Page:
Increased awareness of stroke symptoms could dramatically reduce stroke disability

New NIH public education campaign says bystanders can play key role

Only a fraction of stroke patients each year are getting to the hospital in time to receive a treatment that makes the difference between disability and full recovery. Thousands more people could benefit from the treatment-a drug called tissue plasminogen activator (t-PA)-but do not, often because they do not know the symptoms of stroke or do not get to the hospital within the drugs 3-hour window of effectiveness. The National Institute of Neurological Disorders and Stroke (NINDS) is launching a national public education campaign, Know Stroke: Know the Signs. Act in Time, to help people overcome these barriers and to get medical help in time.

A key component of the campaign is educating bystanders-family members, co-workers, friends-who may be the first to recognize a stroke in progress.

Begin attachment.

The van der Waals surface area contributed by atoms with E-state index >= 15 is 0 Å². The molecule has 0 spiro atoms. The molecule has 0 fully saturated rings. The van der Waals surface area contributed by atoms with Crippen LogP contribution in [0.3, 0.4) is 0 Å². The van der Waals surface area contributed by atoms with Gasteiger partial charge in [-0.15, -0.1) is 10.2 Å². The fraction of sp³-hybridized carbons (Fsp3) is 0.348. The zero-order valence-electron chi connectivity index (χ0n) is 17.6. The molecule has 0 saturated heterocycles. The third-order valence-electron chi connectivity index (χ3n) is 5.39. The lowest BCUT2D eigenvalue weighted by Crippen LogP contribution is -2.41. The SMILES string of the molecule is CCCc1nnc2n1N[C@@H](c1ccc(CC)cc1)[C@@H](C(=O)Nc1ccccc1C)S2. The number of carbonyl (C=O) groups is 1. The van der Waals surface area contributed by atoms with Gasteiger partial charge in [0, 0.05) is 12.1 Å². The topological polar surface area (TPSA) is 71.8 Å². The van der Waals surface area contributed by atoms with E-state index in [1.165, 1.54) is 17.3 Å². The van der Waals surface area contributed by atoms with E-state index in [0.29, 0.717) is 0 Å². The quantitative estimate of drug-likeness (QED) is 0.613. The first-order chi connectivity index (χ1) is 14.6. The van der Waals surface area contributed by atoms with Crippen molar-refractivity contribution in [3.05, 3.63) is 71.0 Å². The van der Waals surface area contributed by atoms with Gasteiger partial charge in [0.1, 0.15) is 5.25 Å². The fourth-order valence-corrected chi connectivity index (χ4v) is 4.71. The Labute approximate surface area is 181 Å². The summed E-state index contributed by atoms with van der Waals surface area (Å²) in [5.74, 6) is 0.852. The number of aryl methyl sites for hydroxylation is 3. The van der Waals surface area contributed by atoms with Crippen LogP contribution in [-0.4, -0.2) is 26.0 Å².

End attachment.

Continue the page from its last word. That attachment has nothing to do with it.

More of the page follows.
"Stroke is an unmistakable event," said John R. Marler, M.D., associate director for clinical trials at NINDS. "Few other medical conditions come on so suddenly or are so noticeable to a bystander. The sooner the stroke is recognized and the patient begins receiving treatment, the better are the chances for a complete recovery."

Because stroke injures the brain, the person having the stroke may not be able to recognize the symptoms and take action. An alert bystander can help a stroke patient get to the hospital quickly enough to receive treatments that can drastically reduce disability caused by stroke. A breakthrough study by NINDS found that stroke patients who received t-PA within 3 hours of their initial symptoms were at least 30 percent more likely to recover with little or no disability. t-PA dissolves the clots that cause most strokes.

"It is really worth the effort it takes to call 911," said Dr. Marler. "Treating stroke as an emergency pays back in terms of going home and living your life."

Stroke is the third leading cause of death in the

Contact: Margo Warren
NIH/National Institute of Allergy and Infectious Diseases

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